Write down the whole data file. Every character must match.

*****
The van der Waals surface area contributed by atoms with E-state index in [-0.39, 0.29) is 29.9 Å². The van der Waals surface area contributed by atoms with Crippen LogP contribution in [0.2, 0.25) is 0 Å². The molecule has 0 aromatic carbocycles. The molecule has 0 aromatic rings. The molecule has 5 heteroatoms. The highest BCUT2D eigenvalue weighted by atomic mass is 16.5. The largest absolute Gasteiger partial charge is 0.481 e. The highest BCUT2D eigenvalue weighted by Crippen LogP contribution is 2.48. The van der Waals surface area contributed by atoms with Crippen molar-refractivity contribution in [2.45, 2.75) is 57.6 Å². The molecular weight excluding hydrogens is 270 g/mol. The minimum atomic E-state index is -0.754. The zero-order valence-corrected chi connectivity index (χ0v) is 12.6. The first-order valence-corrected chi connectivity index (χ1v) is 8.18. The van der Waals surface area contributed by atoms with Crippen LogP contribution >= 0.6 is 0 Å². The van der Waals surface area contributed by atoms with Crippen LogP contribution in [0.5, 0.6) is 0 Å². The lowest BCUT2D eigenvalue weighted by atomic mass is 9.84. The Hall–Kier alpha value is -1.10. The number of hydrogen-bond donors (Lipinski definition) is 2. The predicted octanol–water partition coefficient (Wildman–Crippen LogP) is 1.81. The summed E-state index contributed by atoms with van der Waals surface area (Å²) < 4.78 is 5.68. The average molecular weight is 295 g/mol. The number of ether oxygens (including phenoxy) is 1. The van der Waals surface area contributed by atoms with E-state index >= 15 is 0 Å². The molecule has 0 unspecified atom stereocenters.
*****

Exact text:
The van der Waals surface area contributed by atoms with E-state index in [-0.39, 0.29) is 29.9 Å². The van der Waals surface area contributed by atoms with Crippen LogP contribution in [0.2, 0.25) is 0 Å². The molecule has 0 aromatic carbocycles. The molecule has 0 aromatic rings. The molecule has 5 heteroatoms. The highest BCUT2D eigenvalue weighted by atomic mass is 16.5. The largest absolute Gasteiger partial charge is 0.481 e. The highest BCUT2D eigenvalue weighted by Crippen LogP contribution is 2.48. The van der Waals surface area contributed by atoms with Crippen molar-refractivity contribution in [2.45, 2.75) is 57.6 Å². The molecular weight excluding hydrogens is 270 g/mol. The minimum atomic E-state index is -0.754. The zero-order valence-corrected chi connectivity index (χ0v) is 12.6. The first-order valence-corrected chi connectivity index (χ1v) is 8.18. The van der Waals surface area contributed by atoms with Crippen LogP contribution >= 0.6 is 0 Å². The van der Waals surface area contributed by atoms with Crippen LogP contribution in [0.5, 0.6) is 0 Å². The lowest BCUT2D eigenvalue weighted by atomic mass is 9.84. The Hall–Kier alpha value is -1.10. The number of hydrogen-bond donors (Lipinski definition) is 2. The predicted octanol–water partition coefficient (Wildman–Crippen LogP) is 1.81. The summed E-state index contributed by atoms with van der Waals surface area (Å²) < 4.78 is 5.68. The average molecular weight is 295 g/mol. The number of ether oxygens (including phenoxy) is 1. The van der Waals surface area contributed by atoms with E-state index >= 15 is 0 Å². The molecule has 0 unspecified atom stereocenters.